Prose writer, screenwriter, author of books for adults and children. Winner of the Jiří Orten Award (2008) and the Magnesia Litera for best book of the year (2010) and twice nominated for the Josef Škvorecký Award (2007 and 2010). Her books have been published in several languages including Italian, Polish and Hungarian. She was born in Prague in 1982.
She studied screenwriting and dramaturgy at FAMU. Since 2011 she has worked as a script editor for the TV series Ulice (The Street) and she has also contributed to the sitcom Comeback as a writer.
She made her debut in 2007 with the novella K moři (To the Seaside, Host, 2007), for which she was awarded the Jiří Orten Award and was nominated for the Josef Škvorecký Award and the Magnesia Litera prize. In terms of form, the book owes something to Virginia Woolf’s novel To the Lighthouse. The protagonists’ paths intersect more or less by chance on a journey to the seaside, where the father Petr meets his four daughters and his past and current wife. As Jana Matějková writes on the iLiteratura.cz webiste, “What is interesting is not so much the subject matter of the story but the way in which the author presents it – which is unquestionably riveting. Petra Soukupová is a sharp observer with an eye for detail. The language of her narrator comes closest to direct speech – the refined literary flow is disrupted by colloquial and non-literary expressions. It is terse, concise and – again unusually – impartially cruel towards everyone.”
This was followed by the book Zmizet (To Disappear, Host, 2009), composed of three texts examining childhood – cruel, full of injustices and slights. They are linked by the subject of the loss of someone or something important in the family. In Zmizet, Soukupová presents a frank and rather frightening picture of contemporary family life. This can be summed up by the words of the short story Zmizel (He Disappeared): “Somehow or other we’re living. It isn’t always bad, but it’s hardly ever good,” quotes Lucie Mašová in a review in Literární noviny. The author was awarded the Magnesia Litera (2010) in the category of prose for the book.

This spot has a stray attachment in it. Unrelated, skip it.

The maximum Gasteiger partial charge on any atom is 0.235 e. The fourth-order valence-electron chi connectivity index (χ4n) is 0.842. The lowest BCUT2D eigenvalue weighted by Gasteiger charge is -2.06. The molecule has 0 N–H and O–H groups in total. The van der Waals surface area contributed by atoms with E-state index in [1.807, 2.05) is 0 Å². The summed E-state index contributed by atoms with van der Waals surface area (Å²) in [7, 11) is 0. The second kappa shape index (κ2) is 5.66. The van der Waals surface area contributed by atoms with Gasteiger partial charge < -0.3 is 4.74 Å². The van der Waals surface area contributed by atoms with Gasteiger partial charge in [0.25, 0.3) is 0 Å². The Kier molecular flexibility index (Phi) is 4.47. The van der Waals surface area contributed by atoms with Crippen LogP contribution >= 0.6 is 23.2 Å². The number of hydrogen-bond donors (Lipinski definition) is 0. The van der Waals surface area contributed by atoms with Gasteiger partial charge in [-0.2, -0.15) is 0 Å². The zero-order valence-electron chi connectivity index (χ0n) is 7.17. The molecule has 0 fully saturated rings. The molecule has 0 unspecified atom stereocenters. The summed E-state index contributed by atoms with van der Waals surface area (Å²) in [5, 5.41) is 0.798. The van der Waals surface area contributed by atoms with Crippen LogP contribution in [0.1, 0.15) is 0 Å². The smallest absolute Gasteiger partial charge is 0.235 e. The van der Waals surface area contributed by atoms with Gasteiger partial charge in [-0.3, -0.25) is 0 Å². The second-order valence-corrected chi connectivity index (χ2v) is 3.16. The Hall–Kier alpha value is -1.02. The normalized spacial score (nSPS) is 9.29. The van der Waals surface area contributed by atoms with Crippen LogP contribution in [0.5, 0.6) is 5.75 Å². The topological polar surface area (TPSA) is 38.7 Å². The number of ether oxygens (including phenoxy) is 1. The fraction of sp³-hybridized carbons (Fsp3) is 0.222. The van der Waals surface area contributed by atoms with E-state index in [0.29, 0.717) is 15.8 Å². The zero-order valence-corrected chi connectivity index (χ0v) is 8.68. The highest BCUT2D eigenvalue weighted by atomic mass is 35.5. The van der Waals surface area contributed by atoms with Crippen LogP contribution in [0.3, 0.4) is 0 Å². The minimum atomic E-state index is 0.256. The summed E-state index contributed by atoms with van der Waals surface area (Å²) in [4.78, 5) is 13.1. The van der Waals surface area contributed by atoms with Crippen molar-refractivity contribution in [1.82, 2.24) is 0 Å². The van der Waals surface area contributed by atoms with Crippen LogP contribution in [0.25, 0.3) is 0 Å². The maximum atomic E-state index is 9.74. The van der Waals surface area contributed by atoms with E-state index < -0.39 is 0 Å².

This was followed by Marta v roce vetřelce (Marta in the Year of the Alien, Host, 2011) about a girl who accidentally becomes pregnant. The book is stylized into the form of Marta’s diary; like Petra Soukupová’s other heroines, she is really still a child but is suddenly violently thrust into adulthood. “Soukupová ensures the authenticity of the diary through her thoroughness: she does not even delete superfluous days in which nothing at all happens, does not remove and “edit” entries dully repeating what was eaten and what was watched on television,” writes Olga Stehlíková in a review.
Petra Soukupová’s latest novel for adults is called Pod sněhem (Under the Snow, Host, 2015). In it the author returned to her debut work K moři in terms of subject matter and form. It is about a single day in the life of three sisters who have set out together to the house where they grew up for their father’s birthday celebration. Once again Soukupová depicts diseased family relations in which it is not possible to find any point of intersection, from the choice of partners to decisions about whether to give the children fries with their meal. The strength of the chosen form lies primarily in what the characters think, what they would like to say and what actually comes out of their mouths. During the journey, all of the sisters think back to their childhood, which is once again the root of all their present-day traumas.
Soukupová is also the author of children’s books; Bertík a čmuchadlo (Bertie and the Snuffler, Host, 2014) is unexpectedly benevolent and positive in tone, despite the fact that this book also deals with the darker aspects of adolescence.